VIII. Conclusions

Monetary policy rules can provide a number of important benefits. A simple and precise rule improves predictability, reduces uncertainty about the motives for policymakers’ actions, facilitates accountability,[91] and reduces political interference. Commitment to a monetary rule can also reduce the “time-inconsistency problem” that arises when policymakers have incentives to pursue short-run objectives even if the result is poor long-run outcomes.[92] Traditionally, the time-inconsistency problem is thought to lead to overly high inflation. This was a large concern in the 1970s, but today the concern is less-than-full employment, often accompanied by excessively low inflation.

Strict rules are too mechanical and inflexible under unforeseeable circumstances or when financial and technical changes alter monetary and macroeconomic relationships.[93] In these situations, expert judgment, or discretion, is valuable. The best compromise between strict rules and full discretion may come from a targeting rule. Unlike an instrument rule, which dictates how the central bank should set its monetary instrument (like its policy rate), a monetary target provides a defined goal for monetary policy but allows policymakers some discretion in how to attain the goal in the medium run.[94]  A target is easier to communicate and provides more accountability than full discretion. Inflation targeting is the most widely implemented targeting rule, but it is not likely optimal with regard to full employment.

Central banks are understandably reluctant to make drastic changes to their monetary policy frameworks. Changes produce unknowns, and frequent changes risk generating unnecessary uncertainty and eroding the central bank’s credibility. But these are not sufficient reasons for central banks to never change the policy framework. Just as the departure from the gold standard was ultimately worthwhile, the adoption of a new target for monetary policy, if carefully considered and communicated, could reap major long-term benefits. Price-level targeting would be the easiest change to implement, especially for central banks that currently practice inflation targeting, because of the similarities between the two. Price-level targeting would improve on inflation targeting by mitigating the tendency for the inflation target to be treated more like a ceiling than a symmetric target. Nominal income or nominal wage targets, though untested, hold even more promise, at least in theory.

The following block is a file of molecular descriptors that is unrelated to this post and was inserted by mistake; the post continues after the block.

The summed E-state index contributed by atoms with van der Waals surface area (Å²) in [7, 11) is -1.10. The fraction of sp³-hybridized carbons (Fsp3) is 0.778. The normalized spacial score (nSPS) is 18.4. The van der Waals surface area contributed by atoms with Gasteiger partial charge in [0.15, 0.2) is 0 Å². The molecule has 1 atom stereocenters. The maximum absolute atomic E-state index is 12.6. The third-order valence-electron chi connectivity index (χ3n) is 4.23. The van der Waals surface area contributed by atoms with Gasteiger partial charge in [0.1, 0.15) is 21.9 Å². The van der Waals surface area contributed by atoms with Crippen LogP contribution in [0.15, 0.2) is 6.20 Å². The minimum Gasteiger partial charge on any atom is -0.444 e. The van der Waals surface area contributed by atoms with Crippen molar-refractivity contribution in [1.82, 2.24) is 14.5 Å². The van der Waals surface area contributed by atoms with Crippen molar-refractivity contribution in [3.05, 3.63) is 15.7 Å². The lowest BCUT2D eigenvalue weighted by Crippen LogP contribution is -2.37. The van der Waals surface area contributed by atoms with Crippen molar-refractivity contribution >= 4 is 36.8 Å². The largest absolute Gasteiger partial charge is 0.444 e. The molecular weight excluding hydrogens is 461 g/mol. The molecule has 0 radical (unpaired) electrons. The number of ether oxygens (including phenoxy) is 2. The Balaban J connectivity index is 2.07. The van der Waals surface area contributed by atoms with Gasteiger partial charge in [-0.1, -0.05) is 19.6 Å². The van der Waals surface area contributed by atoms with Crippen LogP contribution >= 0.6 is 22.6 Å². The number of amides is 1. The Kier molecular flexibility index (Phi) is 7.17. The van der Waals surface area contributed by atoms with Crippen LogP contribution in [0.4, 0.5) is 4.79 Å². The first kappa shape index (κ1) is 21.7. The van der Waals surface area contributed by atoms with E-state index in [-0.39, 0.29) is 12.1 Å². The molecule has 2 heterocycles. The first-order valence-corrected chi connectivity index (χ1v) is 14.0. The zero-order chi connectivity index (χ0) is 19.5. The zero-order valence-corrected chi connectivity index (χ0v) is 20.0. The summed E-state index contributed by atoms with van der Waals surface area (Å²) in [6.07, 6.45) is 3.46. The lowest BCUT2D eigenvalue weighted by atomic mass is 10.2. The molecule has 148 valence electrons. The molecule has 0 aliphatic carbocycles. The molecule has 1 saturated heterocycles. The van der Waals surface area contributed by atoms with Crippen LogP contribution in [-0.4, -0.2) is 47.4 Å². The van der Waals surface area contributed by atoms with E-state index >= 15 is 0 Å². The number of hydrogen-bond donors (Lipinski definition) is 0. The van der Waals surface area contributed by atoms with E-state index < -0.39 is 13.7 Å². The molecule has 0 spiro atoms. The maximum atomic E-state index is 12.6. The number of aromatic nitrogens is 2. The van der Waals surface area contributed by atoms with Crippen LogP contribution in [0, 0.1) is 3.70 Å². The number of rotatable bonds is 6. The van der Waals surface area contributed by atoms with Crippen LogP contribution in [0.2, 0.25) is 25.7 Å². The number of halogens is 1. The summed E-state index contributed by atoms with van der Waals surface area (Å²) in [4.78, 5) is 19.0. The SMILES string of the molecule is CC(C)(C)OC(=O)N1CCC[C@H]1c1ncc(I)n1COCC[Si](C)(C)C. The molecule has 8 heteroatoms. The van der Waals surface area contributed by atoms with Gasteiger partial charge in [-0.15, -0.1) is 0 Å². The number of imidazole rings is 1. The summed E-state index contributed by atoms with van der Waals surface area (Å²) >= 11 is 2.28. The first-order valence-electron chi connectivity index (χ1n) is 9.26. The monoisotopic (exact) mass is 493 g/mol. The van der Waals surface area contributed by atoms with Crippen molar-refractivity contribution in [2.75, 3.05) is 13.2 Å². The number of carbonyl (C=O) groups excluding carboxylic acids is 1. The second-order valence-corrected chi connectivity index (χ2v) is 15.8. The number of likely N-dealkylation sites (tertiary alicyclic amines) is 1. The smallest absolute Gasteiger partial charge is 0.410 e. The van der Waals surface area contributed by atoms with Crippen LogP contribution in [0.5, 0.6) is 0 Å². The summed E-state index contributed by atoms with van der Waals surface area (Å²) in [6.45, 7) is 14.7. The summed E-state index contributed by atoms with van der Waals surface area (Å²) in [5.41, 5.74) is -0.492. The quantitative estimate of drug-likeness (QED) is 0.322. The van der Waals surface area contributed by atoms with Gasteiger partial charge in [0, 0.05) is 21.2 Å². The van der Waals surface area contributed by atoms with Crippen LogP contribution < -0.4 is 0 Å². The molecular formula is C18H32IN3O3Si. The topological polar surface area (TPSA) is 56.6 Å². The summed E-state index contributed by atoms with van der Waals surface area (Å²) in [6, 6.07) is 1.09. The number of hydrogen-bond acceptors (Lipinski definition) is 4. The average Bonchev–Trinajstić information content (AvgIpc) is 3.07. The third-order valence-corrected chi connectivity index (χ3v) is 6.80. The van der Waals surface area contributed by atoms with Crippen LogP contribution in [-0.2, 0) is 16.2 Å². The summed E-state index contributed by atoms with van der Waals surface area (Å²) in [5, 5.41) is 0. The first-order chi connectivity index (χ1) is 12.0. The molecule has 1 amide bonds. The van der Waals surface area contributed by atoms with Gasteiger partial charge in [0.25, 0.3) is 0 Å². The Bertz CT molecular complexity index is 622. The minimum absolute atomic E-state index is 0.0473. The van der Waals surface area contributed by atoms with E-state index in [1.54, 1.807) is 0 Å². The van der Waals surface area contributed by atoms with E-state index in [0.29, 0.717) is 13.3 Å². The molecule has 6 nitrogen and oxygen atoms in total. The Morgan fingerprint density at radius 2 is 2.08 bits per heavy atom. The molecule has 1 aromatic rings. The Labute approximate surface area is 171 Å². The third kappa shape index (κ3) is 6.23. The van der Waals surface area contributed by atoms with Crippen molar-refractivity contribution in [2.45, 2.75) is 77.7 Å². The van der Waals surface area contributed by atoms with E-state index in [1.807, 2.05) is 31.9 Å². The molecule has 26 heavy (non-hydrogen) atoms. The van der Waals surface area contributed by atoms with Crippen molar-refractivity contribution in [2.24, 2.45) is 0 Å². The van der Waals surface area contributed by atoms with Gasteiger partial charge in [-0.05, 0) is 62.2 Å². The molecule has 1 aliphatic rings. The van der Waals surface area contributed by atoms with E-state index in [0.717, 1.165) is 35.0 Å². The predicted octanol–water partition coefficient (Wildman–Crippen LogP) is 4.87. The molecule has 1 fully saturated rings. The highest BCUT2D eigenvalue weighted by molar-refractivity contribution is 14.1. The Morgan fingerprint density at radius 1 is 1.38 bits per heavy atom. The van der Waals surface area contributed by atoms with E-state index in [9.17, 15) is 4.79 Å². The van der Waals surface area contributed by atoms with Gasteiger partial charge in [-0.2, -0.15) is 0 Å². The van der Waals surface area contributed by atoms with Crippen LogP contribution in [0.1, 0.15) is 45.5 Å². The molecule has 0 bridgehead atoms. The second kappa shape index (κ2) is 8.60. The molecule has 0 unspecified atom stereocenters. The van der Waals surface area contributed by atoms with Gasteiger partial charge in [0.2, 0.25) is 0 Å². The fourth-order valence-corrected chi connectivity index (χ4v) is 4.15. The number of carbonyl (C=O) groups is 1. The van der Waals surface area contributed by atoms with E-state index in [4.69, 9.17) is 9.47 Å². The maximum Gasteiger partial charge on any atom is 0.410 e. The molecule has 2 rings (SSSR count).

End Notes

[1] Carola Binder is an assistant professor at Haverford College in the Department of Economics.

[2] Alex Rodrigue is a math and economics major at Haverford College.

[3] For further discussion of monetary policy, political influences, and inequality, see Carola Binder, “Rewriting the Rules of the Federal Reserve for Broad and Stable Growth,” Roosevelt Institute, December 14, 2015,

[4] Michael Bordo, “Monetary Policy Regimes, the Gold Standard, and the Great Depression,” National Bureau of Economic Research, 1999,

[5] The Federal Reserve raised interest rates, tightening monetary conditions, in 1928, in an effort to curb stock market speculation and to avoid losing gold to the French. To avoid large gold outflows, other countries on the gold standard also raised interest rates, leading to deflation and depression. See Barry Eichengreen, Golden Fetters and the Great Depression, 1919-1939 (New York: Oxford University Press, 1992).

[6] Ben Bernanke and Harold James, “The Gold Standard, Deflation, and Financial Crisis in the Great Depression: An International Comparison,” in R. Glenn Hubbard, ed., Financial Markets and Financial Crisis (Chicago: University of Chicago Press, 1991), pp. 33-68.

[7] Aaron Steelman, “Employment Act of 1946,” Federal Reserve History (Richmond, Va.: Federal Reserve Bank of Richmond, 2013),

[8] Christina D. Romer and David H. Romer, “A Rehabilitation of Monetary Policy in the 1950s,” Monetary Policy Rules and Practice 92, no. 2 (2002), pp. 121-27.

[9] Laurence Meyer, “Rules and Discretion,” remarks at the Owen Graduate School of Management, Vanderbilt University, Nashville, Tenn., 2002,

[10] If the central bank lacks political independence, the government may be tempted to pursue overly expansionary monetary policy — for example, before an election — undermining economic stability and fueling inflation. See John C. Williams, “Monetary Policy and the Independence Dilemma,” Federal Reserve Bank of San Francisco, 2015,

[11] Milton Friedman, A Program for Monetary Stability (New York: Fordham University Press, 1960).

[12] Williams, “Monetary Policy and the Independence Dilemma.”